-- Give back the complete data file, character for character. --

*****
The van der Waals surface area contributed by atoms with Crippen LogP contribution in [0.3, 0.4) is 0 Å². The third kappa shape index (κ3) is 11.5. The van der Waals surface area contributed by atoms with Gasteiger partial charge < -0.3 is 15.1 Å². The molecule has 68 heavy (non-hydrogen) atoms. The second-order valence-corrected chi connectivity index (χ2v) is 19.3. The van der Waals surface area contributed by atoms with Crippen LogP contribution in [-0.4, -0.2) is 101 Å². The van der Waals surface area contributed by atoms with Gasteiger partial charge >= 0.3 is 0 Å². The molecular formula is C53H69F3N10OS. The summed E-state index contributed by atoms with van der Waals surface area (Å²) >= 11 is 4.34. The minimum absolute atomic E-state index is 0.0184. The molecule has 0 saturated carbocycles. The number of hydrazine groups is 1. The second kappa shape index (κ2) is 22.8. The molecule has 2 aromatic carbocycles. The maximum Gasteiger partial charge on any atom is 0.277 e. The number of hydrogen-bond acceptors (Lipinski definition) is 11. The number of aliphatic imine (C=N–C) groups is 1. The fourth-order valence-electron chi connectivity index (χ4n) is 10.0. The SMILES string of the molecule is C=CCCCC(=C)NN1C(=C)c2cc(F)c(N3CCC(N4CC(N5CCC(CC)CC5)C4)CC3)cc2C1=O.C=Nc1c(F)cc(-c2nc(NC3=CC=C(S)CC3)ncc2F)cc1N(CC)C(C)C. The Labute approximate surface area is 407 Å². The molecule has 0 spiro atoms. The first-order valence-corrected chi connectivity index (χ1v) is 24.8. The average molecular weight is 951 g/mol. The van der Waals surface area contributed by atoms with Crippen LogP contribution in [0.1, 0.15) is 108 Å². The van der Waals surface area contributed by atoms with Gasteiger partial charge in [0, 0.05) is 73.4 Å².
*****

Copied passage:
The van der Waals surface area contributed by atoms with Crippen LogP contribution in [0.3, 0.4) is 0 Å². The third kappa shape index (κ3) is 11.5. The van der Waals surface area contributed by atoms with Gasteiger partial charge < -0.3 is 15.1 Å². The molecule has 68 heavy (non-hydrogen) atoms. The second-order valence-corrected chi connectivity index (χ2v) is 19.3. The van der Waals surface area contributed by atoms with Crippen LogP contribution in [-0.4, -0.2) is 101 Å². The van der Waals surface area contributed by atoms with Gasteiger partial charge >= 0.3 is 0 Å². The molecular formula is C53H69F3N10OS. The summed E-state index contributed by atoms with van der Waals surface area (Å²) >= 11 is 4.34. The minimum absolute atomic E-state index is 0.0184. The molecule has 0 saturated carbocycles. The number of hydrazine groups is 1. The second kappa shape index (κ2) is 22.8. The molecule has 2 aromatic carbocycles. The maximum Gasteiger partial charge on any atom is 0.277 e. The number of hydrogen-bond acceptors (Lipinski definition) is 11. The number of aliphatic imine (C=N–C) groups is 1. The fourth-order valence-electron chi connectivity index (χ4n) is 10.0. The SMILES string of the molecule is C=CCCCC(=C)NN1C(=C)c2cc(F)c(N3CCC(N4CC(N5CCC(CC)CC5)C4)CC3)cc2C1=O.C=Nc1c(F)cc(-c2nc(NC3=CC=C(S)CC3)ncc2F)cc1N(CC)C(C)C. The Labute approximate surface area is 407 Å². The molecule has 0 spiro atoms. The first-order valence-corrected chi connectivity index (χ1v) is 24.8. The average molecular weight is 951 g/mol. The van der Waals surface area contributed by atoms with Crippen LogP contribution in [0.1, 0.15) is 108 Å². The van der Waals surface area contributed by atoms with Gasteiger partial charge in [0, 0.05) is 73.4 Å².